Takeover of Tiffany by LVMH: the luxury giant finalizes the operation and reshuffles the management

The takeover of Tiffany by the world number one in French luxury LVMH was finalized for an amount of 15.8 billion dollars, a record transaction in the luxury industry, and LVMH announced, Thursday, January 7, a reshuffle of the management of the American jeweler. Boss Alessandro Bogliolo will be replaced by Anthony Ledru, the two companies said in a joint statement. Alessandro Bogliolo will be leaving Tiffany on January 22.

Anthony Ledru was until then Deputy Managing Director in charge of global commercial activities at Louis Vuitton, the flagship brand of LVMH. He had already been one of the directors of Tiffany for North America, from 2013 to 2014. Alexandre Arnault, son of the CEO of LVMH Bernard Arnault and who until now worked for the trunk maker Rimowa, of which he had taken the reins at the start of 2017 after having launched and then managed the acquisition by LVMH, became the executive director, products and communications of the famous New York jeweler, immortalized in the film Breakfast at Tiffany’s with Audrey Hepburn.

In addition to Alessandro Bogliolo, Artistic Director Reed Krakoff and Deputy General Manager, Products and Marketing Daniella Vitale will also be leaving Tiffany, “after a short transition period“.”We are confident in Tiffany’s ability to accelerate its growth, innovate and remain the most desirable jewelry brand.“Said Bernard Arnault, quoted in the press release, thanking Alessandro Bogliolo and his team for”their work over the past three years, especially during the difficult times the world is going through“.

I am happy to return to Tiffany, the most iconic American luxury brand, which I have admired for so long.“, rejoiced Anthony Ledru. Alessandro Bogliolo, him, underlined his pride of work”accomplished together over the past three years“, saying”convinced that Tiffany will shine under the leadership of LVMH“Thursday, January 7, on the Paris Stock Exchange, the LVMH share rose 2.59%, reaching 515.30 euros at the close, in a market up 0.7%.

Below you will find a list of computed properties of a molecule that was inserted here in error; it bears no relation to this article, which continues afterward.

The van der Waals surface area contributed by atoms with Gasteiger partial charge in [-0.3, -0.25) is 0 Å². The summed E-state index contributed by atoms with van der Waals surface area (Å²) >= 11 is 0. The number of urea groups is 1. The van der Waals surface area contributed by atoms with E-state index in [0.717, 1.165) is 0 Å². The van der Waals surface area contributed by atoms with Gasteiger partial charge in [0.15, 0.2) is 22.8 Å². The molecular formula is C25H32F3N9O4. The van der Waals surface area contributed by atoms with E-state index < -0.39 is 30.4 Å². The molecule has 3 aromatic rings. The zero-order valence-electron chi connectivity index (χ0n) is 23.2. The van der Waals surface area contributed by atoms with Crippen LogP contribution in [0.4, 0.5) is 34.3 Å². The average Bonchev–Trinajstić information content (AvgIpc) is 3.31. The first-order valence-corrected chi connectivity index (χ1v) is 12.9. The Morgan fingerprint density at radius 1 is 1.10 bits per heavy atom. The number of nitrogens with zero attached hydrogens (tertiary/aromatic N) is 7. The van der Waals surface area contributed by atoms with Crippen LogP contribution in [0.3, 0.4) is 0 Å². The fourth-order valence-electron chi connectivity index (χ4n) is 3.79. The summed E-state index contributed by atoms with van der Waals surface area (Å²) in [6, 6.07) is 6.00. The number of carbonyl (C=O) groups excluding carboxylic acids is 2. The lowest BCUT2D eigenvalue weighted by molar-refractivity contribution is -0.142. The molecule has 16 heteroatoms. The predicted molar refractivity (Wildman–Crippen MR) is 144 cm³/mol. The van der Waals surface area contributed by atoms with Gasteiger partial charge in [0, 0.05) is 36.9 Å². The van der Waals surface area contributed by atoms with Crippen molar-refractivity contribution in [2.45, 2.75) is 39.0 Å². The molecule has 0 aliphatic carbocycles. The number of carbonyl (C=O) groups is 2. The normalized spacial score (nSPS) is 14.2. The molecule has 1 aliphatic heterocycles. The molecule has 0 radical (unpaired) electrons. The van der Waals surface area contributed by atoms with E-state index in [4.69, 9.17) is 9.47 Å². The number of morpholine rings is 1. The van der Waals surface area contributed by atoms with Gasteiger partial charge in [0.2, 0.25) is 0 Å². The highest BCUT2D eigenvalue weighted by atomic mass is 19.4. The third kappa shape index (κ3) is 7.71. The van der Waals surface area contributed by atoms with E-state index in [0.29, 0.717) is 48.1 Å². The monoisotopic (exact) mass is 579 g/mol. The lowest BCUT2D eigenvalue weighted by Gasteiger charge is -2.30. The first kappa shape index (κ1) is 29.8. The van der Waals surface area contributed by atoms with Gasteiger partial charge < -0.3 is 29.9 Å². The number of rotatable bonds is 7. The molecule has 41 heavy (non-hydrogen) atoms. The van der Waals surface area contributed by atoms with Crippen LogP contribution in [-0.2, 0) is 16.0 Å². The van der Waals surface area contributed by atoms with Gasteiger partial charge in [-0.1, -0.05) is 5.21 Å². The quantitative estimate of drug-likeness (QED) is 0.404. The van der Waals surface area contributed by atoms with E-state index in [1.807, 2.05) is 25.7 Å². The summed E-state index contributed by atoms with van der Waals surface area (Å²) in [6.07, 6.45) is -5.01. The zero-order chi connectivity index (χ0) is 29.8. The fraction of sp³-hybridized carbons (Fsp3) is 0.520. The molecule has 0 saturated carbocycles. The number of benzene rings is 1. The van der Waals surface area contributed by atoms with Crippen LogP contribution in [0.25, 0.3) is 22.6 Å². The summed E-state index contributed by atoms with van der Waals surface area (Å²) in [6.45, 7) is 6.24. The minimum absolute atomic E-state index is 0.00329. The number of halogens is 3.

On December 30, the shareholders of Tiffany had given their approval to the proposed union with LVMH, a giant with some 70 houses including Louis Vuitton, Dior, Céline, Bulgari, Hennessy, Dom Perignon … The engagement had been announced in November 2019 , in a buoyant economic context, before being broken up in September 2020 in the midst of a pandemic.

The economic crisis has cost Tiffany dear, with a loss of $ 65 million in February-March-April 2020, but the group had nonetheless distributed substantial dividends to its shareholders. In September 2020, LVMH announced that it was “more able ” to redeem “as is“the American jeweler, speaking of a”succession of events likely to weaken the operation“. He referred to Tiffany’s mismanagement during a pandemic and a request from the French government to postpone the acquisition, in the midst of a trade dispute between the United States and the European Union.

Tiffany and LVMH then clashed in the legal field in the United States, the first accusing LVMH of having dragged out regulatory proceedings, the second responding to the same American court. Appointment had been set for January 5, 2021 for a trial. But, at the end of October 2020, the two groups agreed on a price revised down to $ 131.50 per share against $ 135 originally, a saving of $ 425 million, and the lawsuits were dropped.

On January 5, Tiffany announced sales “record“for the end-of-year holiday period (from November 1 to December 31, 2020), up 2% compared to the previous year. The company was driven by a boom in internet sales (+80 %) and in the Asia-Pacific region (+ 20%).

LVMH, thanks to the jump in Fashion and Leather Goods sales and the dynamism of Asia, had limited erosion in Q3 2020 and exceeded expectations by reaching sales of 11.955 billion euros between July and September 2020 (-7% organic data). Tiffany will be withdrawn from the New York Stock Exchange, but LVMH has not yet said how it intends to transform the American jeweler, which has suffered in recent years from competition from jewelers more prized by “millennials” (17-34 years old). ).

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